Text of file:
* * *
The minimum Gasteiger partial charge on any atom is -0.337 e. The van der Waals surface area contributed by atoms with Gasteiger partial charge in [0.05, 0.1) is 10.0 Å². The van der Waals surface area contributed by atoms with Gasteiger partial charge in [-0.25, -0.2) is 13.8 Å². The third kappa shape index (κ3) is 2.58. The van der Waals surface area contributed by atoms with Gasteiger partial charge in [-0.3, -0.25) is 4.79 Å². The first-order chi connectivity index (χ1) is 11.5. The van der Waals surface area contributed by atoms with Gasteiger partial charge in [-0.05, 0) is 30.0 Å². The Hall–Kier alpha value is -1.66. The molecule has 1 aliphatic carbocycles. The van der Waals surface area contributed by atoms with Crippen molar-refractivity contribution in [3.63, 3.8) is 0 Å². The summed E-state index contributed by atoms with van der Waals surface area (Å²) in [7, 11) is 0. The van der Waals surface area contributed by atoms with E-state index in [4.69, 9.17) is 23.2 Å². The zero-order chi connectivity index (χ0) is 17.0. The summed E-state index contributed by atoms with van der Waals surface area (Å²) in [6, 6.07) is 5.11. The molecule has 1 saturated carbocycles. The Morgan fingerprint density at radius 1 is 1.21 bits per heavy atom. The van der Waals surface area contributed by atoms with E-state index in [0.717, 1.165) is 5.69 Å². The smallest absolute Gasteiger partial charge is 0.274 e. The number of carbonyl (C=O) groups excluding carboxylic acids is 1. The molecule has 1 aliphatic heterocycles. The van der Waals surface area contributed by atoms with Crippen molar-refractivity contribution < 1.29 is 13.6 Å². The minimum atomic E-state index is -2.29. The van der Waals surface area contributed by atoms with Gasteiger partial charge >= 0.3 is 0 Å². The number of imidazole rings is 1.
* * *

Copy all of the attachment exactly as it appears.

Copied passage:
The minimum Gasteiger partial charge on any atom is -0.337 e. The van der Waals surface area contributed by atoms with Gasteiger partial charge in [0.05, 0.1) is 10.0 Å². The van der Waals surface area contributed by atoms with Gasteiger partial charge in [-0.25, -0.2) is 13.8 Å². The third kappa shape index (κ3) is 2.58. The van der Waals surface area contributed by atoms with Gasteiger partial charge in [-0.3, -0.25) is 4.79 Å². The first-order chi connectivity index (χ1) is 11.5. The van der Waals surface area contributed by atoms with Gasteiger partial charge in [-0.05, 0) is 30.0 Å². The Hall–Kier alpha value is -1.66. The molecule has 1 aliphatic carbocycles. The van der Waals surface area contributed by atoms with Crippen molar-refractivity contribution in [3.63, 3.8) is 0 Å². The summed E-state index contributed by atoms with van der Waals surface area (Å²) in [7, 11) is 0. The van der Waals surface area contributed by atoms with E-state index in [4.69, 9.17) is 23.2 Å². The zero-order chi connectivity index (χ0) is 17.0. The summed E-state index contributed by atoms with van der Waals surface area (Å²) in [6, 6.07) is 5.11. The molecule has 1 saturated carbocycles. The Morgan fingerprint density at radius 1 is 1.21 bits per heavy atom. The van der Waals surface area contributed by atoms with E-state index in [0.717, 1.165) is 5.69 Å². The smallest absolute Gasteiger partial charge is 0.274 e. The number of carbonyl (C=O) groups excluding carboxylic acids is 1. The molecule has 1 aliphatic heterocycles. The van der Waals surface area contributed by atoms with Crippen molar-refractivity contribution < 1.29 is 13.6 Å². The minimum atomic E-state index is -2.29. The van der Waals surface area contributed by atoms with Gasteiger partial charge >= 0.3 is 0 Å². The number of imidazole rings is 1.